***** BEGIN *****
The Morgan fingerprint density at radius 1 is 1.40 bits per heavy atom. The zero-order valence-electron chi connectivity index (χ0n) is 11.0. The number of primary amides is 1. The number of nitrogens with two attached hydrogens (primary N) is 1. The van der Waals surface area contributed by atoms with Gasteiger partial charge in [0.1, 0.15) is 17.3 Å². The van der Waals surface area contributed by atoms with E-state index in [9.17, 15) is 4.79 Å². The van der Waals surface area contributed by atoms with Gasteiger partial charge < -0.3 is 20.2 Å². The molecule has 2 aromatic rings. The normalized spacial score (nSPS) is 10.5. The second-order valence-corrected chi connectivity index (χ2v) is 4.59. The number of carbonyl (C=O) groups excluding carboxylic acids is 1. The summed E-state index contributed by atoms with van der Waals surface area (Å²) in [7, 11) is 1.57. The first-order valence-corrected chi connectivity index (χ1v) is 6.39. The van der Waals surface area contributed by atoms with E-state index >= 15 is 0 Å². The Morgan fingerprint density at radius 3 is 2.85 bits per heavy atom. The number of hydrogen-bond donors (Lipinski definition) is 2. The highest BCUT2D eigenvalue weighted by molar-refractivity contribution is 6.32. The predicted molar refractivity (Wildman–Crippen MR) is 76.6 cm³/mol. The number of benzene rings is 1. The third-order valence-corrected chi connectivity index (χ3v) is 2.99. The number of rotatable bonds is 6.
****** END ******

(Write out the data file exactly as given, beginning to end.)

The Morgan fingerprint density at radius 1 is 1.40 bits per heavy atom. The zero-order valence-electron chi connectivity index (χ0n) is 11.0. The number of primary amides is 1. The number of nitrogens with two attached hydrogens (primary N) is 1. The van der Waals surface area contributed by atoms with Gasteiger partial charge in [0.1, 0.15) is 17.3 Å². The van der Waals surface area contributed by atoms with E-state index in [9.17, 15) is 4.79 Å². The van der Waals surface area contributed by atoms with Gasteiger partial charge < -0.3 is 20.2 Å². The molecule has 2 aromatic rings. The normalized spacial score (nSPS) is 10.5. The second-order valence-corrected chi connectivity index (χ2v) is 4.59. The number of carbonyl (C=O) groups excluding carboxylic acids is 1. The summed E-state index contributed by atoms with van der Waals surface area (Å²) in [7, 11) is 1.57. The first-order valence-corrected chi connectivity index (χ1v) is 6.39. The van der Waals surface area contributed by atoms with E-state index >= 15 is 0 Å². The Morgan fingerprint density at radius 3 is 2.85 bits per heavy atom. The number of hydrogen-bond donors (Lipinski definition) is 2. The highest BCUT2D eigenvalue weighted by molar-refractivity contribution is 6.32. The predicted molar refractivity (Wildman–Crippen MR) is 76.6 cm³/mol. The number of benzene rings is 1. The third-order valence-corrected chi connectivity index (χ3v) is 2.99. The number of rotatable bonds is 6.